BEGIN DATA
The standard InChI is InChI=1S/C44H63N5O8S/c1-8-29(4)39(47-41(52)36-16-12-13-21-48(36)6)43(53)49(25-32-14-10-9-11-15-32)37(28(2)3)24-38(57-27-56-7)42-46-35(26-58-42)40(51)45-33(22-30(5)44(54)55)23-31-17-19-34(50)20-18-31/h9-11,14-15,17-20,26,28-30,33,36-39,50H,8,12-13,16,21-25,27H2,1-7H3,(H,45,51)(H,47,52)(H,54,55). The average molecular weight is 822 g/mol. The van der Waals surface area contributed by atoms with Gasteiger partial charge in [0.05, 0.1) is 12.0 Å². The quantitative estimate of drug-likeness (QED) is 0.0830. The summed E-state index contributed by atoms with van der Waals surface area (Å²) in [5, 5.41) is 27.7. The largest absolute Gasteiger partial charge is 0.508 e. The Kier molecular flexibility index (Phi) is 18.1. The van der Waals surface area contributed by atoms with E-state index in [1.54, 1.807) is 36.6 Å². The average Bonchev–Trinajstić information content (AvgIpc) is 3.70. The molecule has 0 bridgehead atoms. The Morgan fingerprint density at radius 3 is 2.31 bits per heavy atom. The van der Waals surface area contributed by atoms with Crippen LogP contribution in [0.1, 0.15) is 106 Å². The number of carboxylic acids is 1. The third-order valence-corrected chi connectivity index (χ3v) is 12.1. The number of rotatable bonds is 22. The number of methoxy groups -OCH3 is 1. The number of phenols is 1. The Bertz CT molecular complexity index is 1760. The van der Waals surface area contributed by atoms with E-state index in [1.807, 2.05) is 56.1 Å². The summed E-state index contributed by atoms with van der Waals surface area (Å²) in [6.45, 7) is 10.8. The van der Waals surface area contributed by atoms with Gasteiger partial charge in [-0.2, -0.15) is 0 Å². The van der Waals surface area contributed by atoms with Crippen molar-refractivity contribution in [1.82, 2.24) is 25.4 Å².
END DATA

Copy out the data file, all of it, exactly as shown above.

The standard InChI is InChI=1S/C44H63N5O8S/c1-8-29(4)39(47-41(52)36-16-12-13-21-48(36)6)43(53)49(25-32-14-10-9-11-15-32)37(28(2)3)24-38(57-27-56-7)42-46-35(26-58-42)40(51)45-33(22-30(5)44(54)55)23-31-17-19-34(50)20-18-31/h9-11,14-15,17-20,26,28-30,33,36-39,50H,8,12-13,16,21-25,27H2,1-7H3,(H,45,51)(H,47,52)(H,54,55). The average molecular weight is 822 g/mol. The van der Waals surface area contributed by atoms with Gasteiger partial charge in [0.05, 0.1) is 12.0 Å². The quantitative estimate of drug-likeness (QED) is 0.0830. The summed E-state index contributed by atoms with van der Waals surface area (Å²) in [5, 5.41) is 27.7. The largest absolute Gasteiger partial charge is 0.508 e. The Kier molecular flexibility index (Phi) is 18.1. The van der Waals surface area contributed by atoms with E-state index in [1.54, 1.807) is 36.6 Å². The average Bonchev–Trinajstić information content (AvgIpc) is 3.70. The molecule has 0 bridgehead atoms. The Morgan fingerprint density at radius 3 is 2.31 bits per heavy atom. The van der Waals surface area contributed by atoms with Crippen LogP contribution in [0.1, 0.15) is 106 Å². The number of carboxylic acids is 1. The third-order valence-corrected chi connectivity index (χ3v) is 12.1. The number of rotatable bonds is 22. The number of methoxy groups -OCH3 is 1. The number of phenols is 1. The Bertz CT molecular complexity index is 1760. The van der Waals surface area contributed by atoms with E-state index in [1.807, 2.05) is 56.1 Å². The summed E-state index contributed by atoms with van der Waals surface area (Å²) in [6.45, 7) is 10.8. The van der Waals surface area contributed by atoms with Gasteiger partial charge in [-0.2, -0.15) is 0 Å². The van der Waals surface area contributed by atoms with Crippen molar-refractivity contribution in [1.82, 2.24) is 25.4 Å².